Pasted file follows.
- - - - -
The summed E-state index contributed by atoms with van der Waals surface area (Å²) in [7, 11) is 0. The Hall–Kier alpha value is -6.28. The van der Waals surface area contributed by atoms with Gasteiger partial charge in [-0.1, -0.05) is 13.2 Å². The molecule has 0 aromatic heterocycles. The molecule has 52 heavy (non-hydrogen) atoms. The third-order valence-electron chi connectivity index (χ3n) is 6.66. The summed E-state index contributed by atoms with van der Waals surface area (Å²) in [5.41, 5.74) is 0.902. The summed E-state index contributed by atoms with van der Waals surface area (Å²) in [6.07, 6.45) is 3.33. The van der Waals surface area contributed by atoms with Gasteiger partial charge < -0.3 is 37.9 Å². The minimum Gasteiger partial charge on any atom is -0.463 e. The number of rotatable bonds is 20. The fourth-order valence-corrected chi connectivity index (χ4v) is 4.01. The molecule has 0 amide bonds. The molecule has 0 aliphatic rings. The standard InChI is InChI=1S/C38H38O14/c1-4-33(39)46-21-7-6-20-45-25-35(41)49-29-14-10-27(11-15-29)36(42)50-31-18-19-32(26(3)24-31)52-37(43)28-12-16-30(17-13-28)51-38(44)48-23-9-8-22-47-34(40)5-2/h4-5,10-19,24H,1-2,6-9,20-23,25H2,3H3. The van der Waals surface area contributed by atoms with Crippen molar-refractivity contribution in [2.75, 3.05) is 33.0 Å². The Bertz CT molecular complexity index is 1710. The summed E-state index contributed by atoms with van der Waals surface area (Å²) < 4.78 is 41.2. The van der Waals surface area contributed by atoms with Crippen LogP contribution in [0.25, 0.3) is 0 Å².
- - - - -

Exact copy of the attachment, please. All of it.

The summed E-state index contributed by atoms with van der Waals surface area (Å²) in [7, 11) is 0. The Hall–Kier alpha value is -6.28. The van der Waals surface area contributed by atoms with Gasteiger partial charge in [-0.1, -0.05) is 13.2 Å². The molecule has 0 aromatic heterocycles. The molecule has 52 heavy (non-hydrogen) atoms. The third-order valence-electron chi connectivity index (χ3n) is 6.66. The summed E-state index contributed by atoms with van der Waals surface area (Å²) in [5.41, 5.74) is 0.902. The summed E-state index contributed by atoms with van der Waals surface area (Å²) in [6.07, 6.45) is 3.33. The van der Waals surface area contributed by atoms with Gasteiger partial charge < -0.3 is 37.9 Å². The minimum Gasteiger partial charge on any atom is -0.463 e. The number of rotatable bonds is 20. The fourth-order valence-corrected chi connectivity index (χ4v) is 4.01. The molecule has 0 amide bonds. The molecule has 0 aliphatic rings. The standard InChI is InChI=1S/C38H38O14/c1-4-33(39)46-21-7-6-20-45-25-35(41)49-29-14-10-27(11-15-29)36(42)50-31-18-19-32(26(3)24-31)52-37(43)28-12-16-30(17-13-28)51-38(44)48-23-9-8-22-47-34(40)5-2/h4-5,10-19,24H,1-2,6-9,20-23,25H2,3H3. The van der Waals surface area contributed by atoms with Crippen molar-refractivity contribution in [2.75, 3.05) is 33.0 Å². The Bertz CT molecular complexity index is 1710. The summed E-state index contributed by atoms with van der Waals surface area (Å²) < 4.78 is 41.2. The van der Waals surface area contributed by atoms with Crippen LogP contribution in [0.25, 0.3) is 0 Å².